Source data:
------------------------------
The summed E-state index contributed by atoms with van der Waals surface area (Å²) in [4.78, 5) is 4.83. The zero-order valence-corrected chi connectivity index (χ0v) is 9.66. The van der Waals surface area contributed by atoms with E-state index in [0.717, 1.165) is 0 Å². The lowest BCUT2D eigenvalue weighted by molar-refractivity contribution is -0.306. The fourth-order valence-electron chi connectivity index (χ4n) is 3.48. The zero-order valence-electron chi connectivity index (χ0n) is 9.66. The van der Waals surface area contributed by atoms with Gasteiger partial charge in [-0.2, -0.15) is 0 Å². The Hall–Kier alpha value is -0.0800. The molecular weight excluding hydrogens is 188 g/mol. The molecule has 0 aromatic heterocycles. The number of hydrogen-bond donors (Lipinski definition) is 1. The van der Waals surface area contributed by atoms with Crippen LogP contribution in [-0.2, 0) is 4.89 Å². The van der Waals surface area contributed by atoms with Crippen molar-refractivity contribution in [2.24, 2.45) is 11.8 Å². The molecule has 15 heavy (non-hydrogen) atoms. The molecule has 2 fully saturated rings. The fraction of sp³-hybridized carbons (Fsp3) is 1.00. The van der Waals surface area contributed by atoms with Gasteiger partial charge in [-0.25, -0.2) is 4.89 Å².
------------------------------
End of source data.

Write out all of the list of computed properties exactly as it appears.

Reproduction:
The summed E-state index contributed by atoms with van der Waals surface area (Å²) in [4.78, 5) is 4.83. The zero-order valence-corrected chi connectivity index (χ0v) is 9.66. The van der Waals surface area contributed by atoms with E-state index in [0.717, 1.165) is 0 Å². The lowest BCUT2D eigenvalue weighted by molar-refractivity contribution is -0.306. The fourth-order valence-electron chi connectivity index (χ4n) is 3.48. The zero-order valence-electron chi connectivity index (χ0n) is 9.66. The van der Waals surface area contributed by atoms with Gasteiger partial charge in [-0.2, -0.15) is 0 Å². The Hall–Kier alpha value is -0.0800. The molecular weight excluding hydrogens is 188 g/mol. The molecule has 0 aromatic heterocycles. The number of hydrogen-bond donors (Lipinski definition) is 1. The van der Waals surface area contributed by atoms with Crippen LogP contribution in [-0.2, 0) is 4.89 Å². The van der Waals surface area contributed by atoms with Crippen molar-refractivity contribution in [2.24, 2.45) is 11.8 Å². The molecule has 15 heavy (non-hydrogen) atoms. The molecule has 2 fully saturated rings. The fraction of sp³-hybridized carbons (Fsp3) is 1.00. The van der Waals surface area contributed by atoms with Gasteiger partial charge in [-0.25, -0.2) is 4.89 Å².